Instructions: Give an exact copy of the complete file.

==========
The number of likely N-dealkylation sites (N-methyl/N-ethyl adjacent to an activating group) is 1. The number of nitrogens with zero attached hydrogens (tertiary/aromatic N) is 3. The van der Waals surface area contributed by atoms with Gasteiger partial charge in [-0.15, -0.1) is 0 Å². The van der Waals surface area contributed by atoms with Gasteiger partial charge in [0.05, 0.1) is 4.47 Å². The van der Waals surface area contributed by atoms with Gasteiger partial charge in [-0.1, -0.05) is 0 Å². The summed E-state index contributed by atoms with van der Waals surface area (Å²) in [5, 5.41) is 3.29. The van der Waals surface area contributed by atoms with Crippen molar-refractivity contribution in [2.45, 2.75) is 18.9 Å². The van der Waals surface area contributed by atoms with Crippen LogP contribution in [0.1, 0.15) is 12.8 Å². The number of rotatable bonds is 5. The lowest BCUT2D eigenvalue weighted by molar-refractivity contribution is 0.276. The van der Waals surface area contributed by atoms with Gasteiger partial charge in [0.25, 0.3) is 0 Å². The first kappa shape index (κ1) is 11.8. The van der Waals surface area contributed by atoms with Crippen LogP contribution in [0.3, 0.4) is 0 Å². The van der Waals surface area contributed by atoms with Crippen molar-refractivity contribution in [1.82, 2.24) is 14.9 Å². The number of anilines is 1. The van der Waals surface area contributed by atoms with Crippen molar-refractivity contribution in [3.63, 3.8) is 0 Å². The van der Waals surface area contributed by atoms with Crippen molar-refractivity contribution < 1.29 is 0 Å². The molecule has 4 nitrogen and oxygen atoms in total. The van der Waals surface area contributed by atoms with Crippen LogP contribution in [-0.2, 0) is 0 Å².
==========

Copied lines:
The number of likely N-dealkylation sites (N-methyl/N-ethyl adjacent to an activating group) is 1. The number of nitrogens with zero attached hydrogens (tertiary/aromatic N) is 3. The van der Waals surface area contributed by atoms with Gasteiger partial charge in [-0.15, -0.1) is 0 Å². The van der Waals surface area contributed by atoms with Gasteiger partial charge in [0.05, 0.1) is 4.47 Å². The van der Waals surface area contributed by atoms with Gasteiger partial charge in [-0.1, -0.05) is 0 Å². The summed E-state index contributed by atoms with van der Waals surface area (Å²) in [5, 5.41) is 3.29. The van der Waals surface area contributed by atoms with Crippen molar-refractivity contribution in [2.45, 2.75) is 18.9 Å². The van der Waals surface area contributed by atoms with Crippen LogP contribution in [0.1, 0.15) is 12.8 Å². The number of rotatable bonds is 5. The lowest BCUT2D eigenvalue weighted by molar-refractivity contribution is 0.276. The van der Waals surface area contributed by atoms with Gasteiger partial charge in [0.25, 0.3) is 0 Å². The first kappa shape index (κ1) is 11.8. The van der Waals surface area contributed by atoms with Crippen LogP contribution in [0.3, 0.4) is 0 Å². The van der Waals surface area contributed by atoms with Crippen molar-refractivity contribution in [1.82, 2.24) is 14.9 Å². The number of anilines is 1. The van der Waals surface area contributed by atoms with Crippen molar-refractivity contribution in [3.63, 3.8) is 0 Å². The van der Waals surface area contributed by atoms with Crippen molar-refractivity contribution < 1.29 is 0 Å². The molecule has 4 nitrogen and oxygen atoms in total. The van der Waals surface area contributed by atoms with Crippen LogP contribution in [-0.2, 0) is 0 Å².